Researchers investigating sound symbolism have shown that we instinctively link the taste of milk chocolate with rounded shapes and soft vocal sounds. Dark chocolate, on the other hand, is described in terms of angular shapes and sharp vocalisations
New Scientist recently ran an article called “Language’s Missing Link”, in which the concept of sound symbolism was explored – that is, the theory that humans instinctively link vocal sounds to specific sensory experiences. Almost everybody “knows” that the word kiki indicates a spiky object, and that bouba describes something soft and pillowy, even though those two words do not actually exist in any language.
Most research into sound symbolism has focussed on how we link sounds to visual and tactile stimuli, but a team led by Mary Kim Ngo at the University of Oxford has demonstrated that we also apply sound symbolism to our sense of taste. Ngo and colleagues asked a group of selfless volunteers to eat three different types of chocolate – Lindt Extra Creamy milk chocolate, and
Lindt dark chocolate with 70% or 90% cocoa content – and to rate each of the
chocolates according to the scales illustrated below:
So each type of chocolate was rated by the volunteers for tuki-ness, maluma-ness, and so on. Obviously, these are made-up words in the same vein as bouba and kiki, with tuki and takete representing sharp sounding words, and lula and maluma representing softer sounds.
The chocolates were also rated as tasting closer to the purple, rounded shape, or the orange, spiky shape. That may sound a bit crazy, but it’s not really: researchers like Vilayanur Ramachandran and Edward Hubbard think that we are all capable of experiencing synaesthesia, to a greater or lesser degree.
So, what were the results of this simple experiment? Well, nothing
too surprising: milk chocolate was consistently described as more lula and maluma, and linked with the rounded shape. Both the 70% and 90%
cocoa chocolate samples were consistently rated as more tuki and takete, and
linked to the spiky shape. Both the dark chocolates – 70% and 90% cocoa – were rated similarly on the scales, being equally tuki (or takete, if you prefer). That result was a little unexpected, though, because previous research has indicated that most of us find that, as dark chocolate goes, 85% cocoa content is really the limit of palatability. Beyond 85%, we’re chocolate wusses – 90% cocoa is too bitter for the majority of people. So a difference in tuki-ness
between 70% and 90% cocoa chocolate might have been expected – but that wasn’t actually observed in this experiment.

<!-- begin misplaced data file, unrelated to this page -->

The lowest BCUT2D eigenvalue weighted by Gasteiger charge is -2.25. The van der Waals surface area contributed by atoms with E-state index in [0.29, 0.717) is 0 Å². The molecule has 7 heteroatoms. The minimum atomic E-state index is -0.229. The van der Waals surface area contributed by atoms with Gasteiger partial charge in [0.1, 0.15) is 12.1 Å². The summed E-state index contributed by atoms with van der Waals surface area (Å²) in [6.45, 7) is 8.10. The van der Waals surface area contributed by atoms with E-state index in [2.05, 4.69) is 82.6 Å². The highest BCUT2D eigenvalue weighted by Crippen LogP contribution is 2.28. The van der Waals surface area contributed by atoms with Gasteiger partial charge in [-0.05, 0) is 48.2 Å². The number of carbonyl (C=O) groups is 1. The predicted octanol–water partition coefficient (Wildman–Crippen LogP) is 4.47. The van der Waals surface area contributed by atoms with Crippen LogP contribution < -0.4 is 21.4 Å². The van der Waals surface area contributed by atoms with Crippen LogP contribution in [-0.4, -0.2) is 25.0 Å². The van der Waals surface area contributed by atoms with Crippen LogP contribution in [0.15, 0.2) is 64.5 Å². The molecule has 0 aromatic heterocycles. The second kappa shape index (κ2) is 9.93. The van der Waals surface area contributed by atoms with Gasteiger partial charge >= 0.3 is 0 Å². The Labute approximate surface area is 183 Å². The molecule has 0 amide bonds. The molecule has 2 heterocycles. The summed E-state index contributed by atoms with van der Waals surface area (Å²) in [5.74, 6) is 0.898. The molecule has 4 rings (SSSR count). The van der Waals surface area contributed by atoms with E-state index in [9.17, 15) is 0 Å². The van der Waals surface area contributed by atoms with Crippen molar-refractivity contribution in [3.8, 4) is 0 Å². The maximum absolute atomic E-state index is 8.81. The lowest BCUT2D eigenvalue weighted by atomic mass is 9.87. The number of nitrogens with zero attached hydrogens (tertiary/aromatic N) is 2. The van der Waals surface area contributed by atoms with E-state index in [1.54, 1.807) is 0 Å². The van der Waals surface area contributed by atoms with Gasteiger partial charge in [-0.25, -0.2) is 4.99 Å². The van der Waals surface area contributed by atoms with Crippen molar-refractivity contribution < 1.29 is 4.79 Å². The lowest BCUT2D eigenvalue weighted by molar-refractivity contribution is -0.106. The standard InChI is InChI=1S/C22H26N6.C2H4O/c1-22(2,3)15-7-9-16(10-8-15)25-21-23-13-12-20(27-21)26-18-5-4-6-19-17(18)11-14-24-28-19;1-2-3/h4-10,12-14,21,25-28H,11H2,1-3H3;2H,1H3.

A similar type of test was then carried out, but using a new type of chocolate: Cadbury’s Koko© milk chocolate truffles. And this test highlighted something quite interesting.
Kim Ngo’s team asked their participants to rate the sensory attributes of Cadbury’s Koko, but they changed the rating system slightly. Rather than rating the chocolate on a scale from lula to tuki, or takete to maluma, participants were asked to rate the chocolate on a scale from lula to koko. And – importantly – the experiment was prepared so that the participants did not know that Koko was actually the brand name of the chocolate.
And the result? Well, just as with Lindt milk chocolate, the participants described this type of chocolate as pretty lula – certainly more lula
than koko. But – and this is the interesting bit – Kim Ngo’s team had wondered if the semantic similarity of “koko” to “cocoa” would override the symbolic
sharpness of the made-up word koko. If that was the case, then people would be more likely to use koko, rather than lula, to describe a chocolate product. But, as it turned out, the sound symbolism of lula – which brings to mind sensations of softness – was more powerful than the semantic similarity between koko and cocoa.
Whilst making up words for different sensations is great fun – well, it passes a dull afternoon, if nothing else – exploring sound symbolism may reveal much more about us than how we feel about chocolate. As David Robson,
the author of the New Scientist’s article, points out, researchers like Sotaro
Kita believe that genuine sound-symbolic words (like the Japanese gorogoro, meaning “a large object rolling”) may actually be echoes of the very first human language. Sound symbolism means that we could be hearing, many thousands of years down the line, the vocalisations that our ancestors made to describe their sensory experiences – the feel, taste and smell – of their world. Our modern languages may encapsulate, in amongst all our chatter, the sounds of ancient Earth. I wonder if there’s a word to describe how brilliant that would be?
Mary Kim Ngo et al (2011). Assessing the shapes and speech sounds that people associate with chocolate samples varying in cocoa content. Food Quality and Preference 22 pp 567 – 572 doi:10.1016/j.foodqual.2011.03.009
David Robson (2011). Language’s Missing Link. New Scientist 211 (2821) pp 30 – 33 http://www.newscientist.com/article/mg21128211.600-kiki-or-bouba-in-search-of-languages-missing-link.html